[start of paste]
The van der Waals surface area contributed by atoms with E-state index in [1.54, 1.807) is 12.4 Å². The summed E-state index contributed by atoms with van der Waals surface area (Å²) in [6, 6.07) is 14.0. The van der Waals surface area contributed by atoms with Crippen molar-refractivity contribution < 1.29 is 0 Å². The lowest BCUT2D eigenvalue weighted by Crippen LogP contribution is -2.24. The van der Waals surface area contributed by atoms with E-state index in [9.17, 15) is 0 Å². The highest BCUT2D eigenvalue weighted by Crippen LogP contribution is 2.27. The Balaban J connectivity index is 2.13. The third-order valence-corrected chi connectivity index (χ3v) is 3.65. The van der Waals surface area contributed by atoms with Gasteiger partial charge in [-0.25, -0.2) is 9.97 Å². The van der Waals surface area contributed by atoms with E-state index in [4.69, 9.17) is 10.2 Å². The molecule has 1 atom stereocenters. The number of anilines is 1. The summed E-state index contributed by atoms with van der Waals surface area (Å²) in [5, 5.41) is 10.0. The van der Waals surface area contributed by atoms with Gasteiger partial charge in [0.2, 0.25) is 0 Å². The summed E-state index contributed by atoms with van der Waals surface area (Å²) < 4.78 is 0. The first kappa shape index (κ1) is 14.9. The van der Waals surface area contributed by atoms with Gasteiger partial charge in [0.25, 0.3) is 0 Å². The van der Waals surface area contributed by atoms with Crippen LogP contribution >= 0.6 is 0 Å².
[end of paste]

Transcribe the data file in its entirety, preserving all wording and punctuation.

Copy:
The van der Waals surface area contributed by atoms with E-state index in [1.54, 1.807) is 12.4 Å². The summed E-state index contributed by atoms with van der Waals surface area (Å²) in [6, 6.07) is 14.0. The van der Waals surface area contributed by atoms with Crippen molar-refractivity contribution < 1.29 is 0 Å². The lowest BCUT2D eigenvalue weighted by Crippen LogP contribution is -2.24. The van der Waals surface area contributed by atoms with E-state index in [9.17, 15) is 0 Å². The highest BCUT2D eigenvalue weighted by Crippen LogP contribution is 2.27. The Balaban J connectivity index is 2.13. The third-order valence-corrected chi connectivity index (χ3v) is 3.65. The van der Waals surface area contributed by atoms with Gasteiger partial charge in [-0.25, -0.2) is 9.97 Å². The van der Waals surface area contributed by atoms with E-state index in [4.69, 9.17) is 10.2 Å². The molecule has 1 atom stereocenters. The number of anilines is 1. The summed E-state index contributed by atoms with van der Waals surface area (Å²) in [5, 5.41) is 10.0. The van der Waals surface area contributed by atoms with Gasteiger partial charge in [0.2, 0.25) is 0 Å². The summed E-state index contributed by atoms with van der Waals surface area (Å²) < 4.78 is 0. The first kappa shape index (κ1) is 14.9. The van der Waals surface area contributed by atoms with Gasteiger partial charge in [0.25, 0.3) is 0 Å². The van der Waals surface area contributed by atoms with Crippen LogP contribution >= 0.6 is 0 Å².